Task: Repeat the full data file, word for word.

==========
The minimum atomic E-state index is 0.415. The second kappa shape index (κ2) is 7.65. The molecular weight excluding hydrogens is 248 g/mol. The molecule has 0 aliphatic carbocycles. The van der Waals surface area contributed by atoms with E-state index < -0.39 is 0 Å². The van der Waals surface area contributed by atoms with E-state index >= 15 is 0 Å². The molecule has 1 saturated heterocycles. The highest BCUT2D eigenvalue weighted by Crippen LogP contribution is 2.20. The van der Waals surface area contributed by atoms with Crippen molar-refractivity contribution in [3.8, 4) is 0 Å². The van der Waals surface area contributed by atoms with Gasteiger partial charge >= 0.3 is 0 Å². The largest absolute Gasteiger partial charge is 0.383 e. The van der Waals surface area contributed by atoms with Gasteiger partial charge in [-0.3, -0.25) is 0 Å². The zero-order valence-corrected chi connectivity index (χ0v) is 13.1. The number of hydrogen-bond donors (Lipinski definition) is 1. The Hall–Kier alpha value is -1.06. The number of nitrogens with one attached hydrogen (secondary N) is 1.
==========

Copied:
The minimum atomic E-state index is 0.415. The second kappa shape index (κ2) is 7.65. The molecular weight excluding hydrogens is 248 g/mol. The molecule has 0 aliphatic carbocycles. The van der Waals surface area contributed by atoms with E-state index < -0.39 is 0 Å². The van der Waals surface area contributed by atoms with E-state index >= 15 is 0 Å². The molecule has 1 saturated heterocycles. The highest BCUT2D eigenvalue weighted by Crippen LogP contribution is 2.20. The van der Waals surface area contributed by atoms with Crippen molar-refractivity contribution in [3.8, 4) is 0 Å². The van der Waals surface area contributed by atoms with Gasteiger partial charge >= 0.3 is 0 Å². The largest absolute Gasteiger partial charge is 0.383 e. The van der Waals surface area contributed by atoms with Gasteiger partial charge in [-0.3, -0.25) is 0 Å². The zero-order valence-corrected chi connectivity index (χ0v) is 13.1. The number of hydrogen-bond donors (Lipinski definition) is 1. The Hall–Kier alpha value is -1.06. The number of nitrogens with one attached hydrogen (secondary N) is 1.